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Subarachnoid Haemorrhage (SAH)

Introduction

Hunt and Hess grading system for severity of SAH:

  1. Asymptomatic / minimal headache and mild nuchal rigidity

  2. Moderate / severe headache, nuchal rigidity, no neurological deficit other than cranial nerve palsy

  3. Drowsiness, confusion or mild focal deficit

  4. Stupor, moderate to severe hemiparesis

  5. Deep coma, decerebrate rigidity, moribund appearance

Assessment

  • Classically “worst ever” and / or sudden onset ( maximal within one hour often used)

  • Can be brought on by Valsalva, exercise and coitus; coital headache is an exclusion diagnosis!

  • May improve over hours, especially if sentinel bleed is small

  • A good response to analgesia does not exclude SAH

  • Over half are H&H Grade 1-2 and without classic or severe symptoms or signs, so the biggest risk is not considering the diagnosis

Examination

  • May be completely normal

  • Focal neurological signs?

  • Neck stiffness and photophobia may be present

  • Pupillary signs from raised intracranial pressure

  • Any change in mentation or level of consciousness

  • Agitation - can occur with a bleed

  • Fever - can occur with intracranial haemorrhage

Investigations

  • This is where there is current debate and there is value thinking about this issue and discussing with senior doctors in your institution.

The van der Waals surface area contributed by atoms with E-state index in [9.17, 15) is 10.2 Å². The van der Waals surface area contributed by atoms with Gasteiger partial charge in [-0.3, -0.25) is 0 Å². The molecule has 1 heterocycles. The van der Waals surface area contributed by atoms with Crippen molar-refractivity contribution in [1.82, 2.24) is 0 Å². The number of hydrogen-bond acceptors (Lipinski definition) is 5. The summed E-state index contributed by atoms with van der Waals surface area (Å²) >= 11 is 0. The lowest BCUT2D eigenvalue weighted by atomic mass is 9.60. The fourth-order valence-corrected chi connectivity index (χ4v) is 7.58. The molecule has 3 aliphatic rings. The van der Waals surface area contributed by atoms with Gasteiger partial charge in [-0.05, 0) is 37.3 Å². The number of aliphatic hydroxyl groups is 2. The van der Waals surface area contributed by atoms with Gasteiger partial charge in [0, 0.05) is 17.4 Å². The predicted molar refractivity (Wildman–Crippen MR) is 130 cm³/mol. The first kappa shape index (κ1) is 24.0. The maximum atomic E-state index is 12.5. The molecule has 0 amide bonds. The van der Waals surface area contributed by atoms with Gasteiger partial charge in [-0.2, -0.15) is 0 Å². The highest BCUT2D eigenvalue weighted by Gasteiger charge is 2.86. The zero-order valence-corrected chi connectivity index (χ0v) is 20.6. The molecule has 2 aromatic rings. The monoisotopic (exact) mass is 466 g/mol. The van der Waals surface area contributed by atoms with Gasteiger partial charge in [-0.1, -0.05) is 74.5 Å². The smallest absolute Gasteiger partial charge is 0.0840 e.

• Perry et al in a prospective study of 10, 000 patients over 10 years concluded that a CT (new generations) done within 6 hours and negative was sufficient to rule out SAH. (2)

  • A recent retrospective chart review testing the clinical rule mentioned above suggested that up to 20 % of SAH could be missed by this strategy.

  • Perry’s prospective look at headaches appears much more robust than the chart review particularly when the chart review used patients with an identified aneurysm on angiography but no xanthochromia as a reason to do an LP (ECI author's opinion).

  • So, what to do? When the LP is done safely with a small pencil point needle it is very safe. It is more likely you will find an alternative diagnosis for the headache than confirm SAH (in CT negative within 6 hrs) but many clinicians who agree with the Perry paper still do LPs. It is a high stakes miss.

  • Addendum: This paper published late 2014 supports no LP if CT done within 6 hrs and reported by radiologist

  • Consider omitting if GCS 15, no focal neurologic deficits, and a negative head CT within 6 hours. A shared decision strategy should be used balanced with LP risks.

Summary Investigations

  • Non-contrast CT head within 6 hours - up to 100% sensitive, significantly less sensitive after 6 hours

  • If normal CT, consider performing an LP but discuss pros and cons with patient

  • During the process the symptoms may settle, but this has no bearing on the potential diagnosis or the associated risk

Management

  • Primary survey, ABCDE approach and immediate resuscitation in systems, including oxygen, IV analgesia and fluids via x2 large bore cannulae

  • Call for help early - senior ED

Disposition

  • May be Operating Theatre

  • Early notification of ICU

  • If for transfer and retrieval then notify early

Further Resources

  1. Clinical Decision Rule. Perry et al

  2. CT negative

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